Ed Heslam Classical Guitar Concert – Saturday 4th June 2016


On a delightful balmy summer evening at the beginning of June, an audience at Lamplugh Village Hall was given a rare treat. A guitar master-class combined with a potted social history of the two counties – a beautiful musical journey through our landscape’s history and geography.

Ed Heslam, a native Wigtonian, returned to West Cumberland some years ago determined to unearth the traditional music of his ancestral landscape. His researches in several local archives has revealed a rich treasury spanning 300 years, predominantly of fiddle music – some of which he has compiled into a book and is also available on CD.

We were entranced by a selection of these dance tunes – jigs, reel, hornpipes and airs transcribed for classical guitar. Ed introduced many of the tunes with an explanation of the personal, historical or social event it commemorated; such as The New Road to Alston, Miss Greenop’s Strathspey or Appleby Election Hornpipe. These titles, which otherwise might seem quite random, suddenly had unexpected depth and meaning. A bit of a case of ‘hey tune tha’s not just a pretty melody tha’s got sense in thee an ‘all!’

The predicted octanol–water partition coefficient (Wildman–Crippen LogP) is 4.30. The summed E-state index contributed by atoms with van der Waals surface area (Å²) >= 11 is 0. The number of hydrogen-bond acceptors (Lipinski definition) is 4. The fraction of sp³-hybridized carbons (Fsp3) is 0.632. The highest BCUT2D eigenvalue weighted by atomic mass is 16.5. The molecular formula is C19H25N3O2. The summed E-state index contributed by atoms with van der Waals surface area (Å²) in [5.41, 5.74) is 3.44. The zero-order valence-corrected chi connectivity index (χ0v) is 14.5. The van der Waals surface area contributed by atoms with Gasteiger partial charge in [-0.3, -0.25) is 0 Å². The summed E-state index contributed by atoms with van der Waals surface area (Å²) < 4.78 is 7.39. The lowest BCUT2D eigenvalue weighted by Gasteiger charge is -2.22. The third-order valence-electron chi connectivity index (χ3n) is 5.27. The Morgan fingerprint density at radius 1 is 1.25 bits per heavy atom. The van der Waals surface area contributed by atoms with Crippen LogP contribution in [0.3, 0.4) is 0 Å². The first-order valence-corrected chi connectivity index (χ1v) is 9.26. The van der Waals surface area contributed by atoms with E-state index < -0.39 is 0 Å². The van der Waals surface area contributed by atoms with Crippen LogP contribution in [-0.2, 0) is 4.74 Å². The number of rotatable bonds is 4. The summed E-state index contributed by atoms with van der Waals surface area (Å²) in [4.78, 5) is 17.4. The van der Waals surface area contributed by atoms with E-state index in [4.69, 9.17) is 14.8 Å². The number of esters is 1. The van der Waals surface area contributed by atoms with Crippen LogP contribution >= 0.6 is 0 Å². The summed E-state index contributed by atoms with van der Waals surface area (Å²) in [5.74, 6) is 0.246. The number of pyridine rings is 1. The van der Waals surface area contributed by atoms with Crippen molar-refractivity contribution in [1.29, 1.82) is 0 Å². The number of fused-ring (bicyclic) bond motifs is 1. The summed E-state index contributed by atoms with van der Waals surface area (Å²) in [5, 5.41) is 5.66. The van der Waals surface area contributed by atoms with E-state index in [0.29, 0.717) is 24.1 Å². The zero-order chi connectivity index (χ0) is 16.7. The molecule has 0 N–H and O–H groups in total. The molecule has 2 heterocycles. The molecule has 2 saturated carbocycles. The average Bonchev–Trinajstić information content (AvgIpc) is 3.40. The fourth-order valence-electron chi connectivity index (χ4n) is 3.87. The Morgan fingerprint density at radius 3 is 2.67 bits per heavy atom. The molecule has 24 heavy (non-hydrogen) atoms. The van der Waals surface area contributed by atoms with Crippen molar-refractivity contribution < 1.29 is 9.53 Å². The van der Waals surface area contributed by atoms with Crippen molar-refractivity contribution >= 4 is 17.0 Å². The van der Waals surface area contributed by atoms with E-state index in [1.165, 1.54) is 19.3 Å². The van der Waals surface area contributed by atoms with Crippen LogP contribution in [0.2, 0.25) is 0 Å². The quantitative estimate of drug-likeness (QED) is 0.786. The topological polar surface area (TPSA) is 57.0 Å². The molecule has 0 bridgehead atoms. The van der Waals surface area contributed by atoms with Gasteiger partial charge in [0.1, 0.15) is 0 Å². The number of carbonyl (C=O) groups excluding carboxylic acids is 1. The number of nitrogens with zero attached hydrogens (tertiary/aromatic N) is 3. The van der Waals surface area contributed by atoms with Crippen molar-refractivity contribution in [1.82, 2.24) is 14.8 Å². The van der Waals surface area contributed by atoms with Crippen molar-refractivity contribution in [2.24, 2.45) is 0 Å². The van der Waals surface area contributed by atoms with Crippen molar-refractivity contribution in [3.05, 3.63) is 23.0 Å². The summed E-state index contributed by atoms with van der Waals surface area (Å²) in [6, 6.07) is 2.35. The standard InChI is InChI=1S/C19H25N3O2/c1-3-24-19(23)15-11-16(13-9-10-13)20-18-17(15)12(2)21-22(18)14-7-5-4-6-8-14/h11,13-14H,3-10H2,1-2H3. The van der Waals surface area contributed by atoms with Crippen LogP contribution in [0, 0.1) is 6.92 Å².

Ed also gave us short biographies of the composers; a colourful and varied bunch of men and women, industrial and agricultural, aristocrat and commoner. By chance I found a photograph of one of these – Jimmy Dyer, ‘The Cumberland Bard’ – an itinerant fiddle player born at Carlisle in 1841. It is said that at best ‘he produced clever verse barbed with malice’ and that ‘for a time no gathering or fair was complete without him’.

If there was one tiny disappointment, it was that when one of the audience asked Ed to play our local tune ‘All the Way to Lamplugh’, he had to confess that it wasn’t in his current repertoire! Maybe next time…!

Note from Lamplugh Village Hall Committee:
We look forward to welcoming Ed back for another concert, hopefully in the autumn. Please look out for details nearer the time.